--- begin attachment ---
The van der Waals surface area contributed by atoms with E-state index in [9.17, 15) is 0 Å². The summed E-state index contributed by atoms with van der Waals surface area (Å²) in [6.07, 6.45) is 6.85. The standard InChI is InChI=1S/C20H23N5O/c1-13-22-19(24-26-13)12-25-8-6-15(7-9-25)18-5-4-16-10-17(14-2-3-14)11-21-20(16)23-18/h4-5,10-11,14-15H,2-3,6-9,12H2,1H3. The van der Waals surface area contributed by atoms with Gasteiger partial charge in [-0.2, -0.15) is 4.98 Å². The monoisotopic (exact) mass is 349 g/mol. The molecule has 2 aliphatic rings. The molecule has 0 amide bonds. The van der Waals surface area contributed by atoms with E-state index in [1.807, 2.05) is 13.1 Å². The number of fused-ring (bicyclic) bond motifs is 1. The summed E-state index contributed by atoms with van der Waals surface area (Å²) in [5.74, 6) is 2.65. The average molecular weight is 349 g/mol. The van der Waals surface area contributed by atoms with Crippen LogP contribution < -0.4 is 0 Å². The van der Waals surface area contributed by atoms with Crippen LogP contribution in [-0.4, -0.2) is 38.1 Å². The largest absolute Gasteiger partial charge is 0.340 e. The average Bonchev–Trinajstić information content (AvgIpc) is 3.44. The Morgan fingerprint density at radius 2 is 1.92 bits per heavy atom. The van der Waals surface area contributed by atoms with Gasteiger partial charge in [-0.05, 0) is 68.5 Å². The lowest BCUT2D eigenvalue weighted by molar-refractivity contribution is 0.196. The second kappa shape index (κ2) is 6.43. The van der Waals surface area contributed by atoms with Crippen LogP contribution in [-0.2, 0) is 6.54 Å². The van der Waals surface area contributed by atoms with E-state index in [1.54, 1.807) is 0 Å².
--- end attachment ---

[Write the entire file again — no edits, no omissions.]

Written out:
The van der Waals surface area contributed by atoms with E-state index in [9.17, 15) is 0 Å². The summed E-state index contributed by atoms with van der Waals surface area (Å²) in [6.07, 6.45) is 6.85. The standard InChI is InChI=1S/C20H23N5O/c1-13-22-19(24-26-13)12-25-8-6-15(7-9-25)18-5-4-16-10-17(14-2-3-14)11-21-20(16)23-18/h4-5,10-11,14-15H,2-3,6-9,12H2,1H3. The van der Waals surface area contributed by atoms with Gasteiger partial charge in [-0.2, -0.15) is 4.98 Å². The monoisotopic (exact) mass is 349 g/mol. The molecule has 2 aliphatic rings. The molecule has 0 amide bonds. The van der Waals surface area contributed by atoms with E-state index in [1.807, 2.05) is 13.1 Å². The number of fused-ring (bicyclic) bond motifs is 1. The summed E-state index contributed by atoms with van der Waals surface area (Å²) in [5.74, 6) is 2.65. The average molecular weight is 349 g/mol. The van der Waals surface area contributed by atoms with Crippen LogP contribution < -0.4 is 0 Å². The van der Waals surface area contributed by atoms with Crippen LogP contribution in [-0.4, -0.2) is 38.1 Å². The largest absolute Gasteiger partial charge is 0.340 e. The average Bonchev–Trinajstić information content (AvgIpc) is 3.44. The Morgan fingerprint density at radius 2 is 1.92 bits per heavy atom. The van der Waals surface area contributed by atoms with Gasteiger partial charge in [-0.05, 0) is 68.5 Å². The lowest BCUT2D eigenvalue weighted by molar-refractivity contribution is 0.196. The second kappa shape index (κ2) is 6.43. The van der Waals surface area contributed by atoms with Crippen LogP contribution in [-0.2, 0) is 6.54 Å². The van der Waals surface area contributed by atoms with E-state index in [1.54, 1.807) is 0 Å².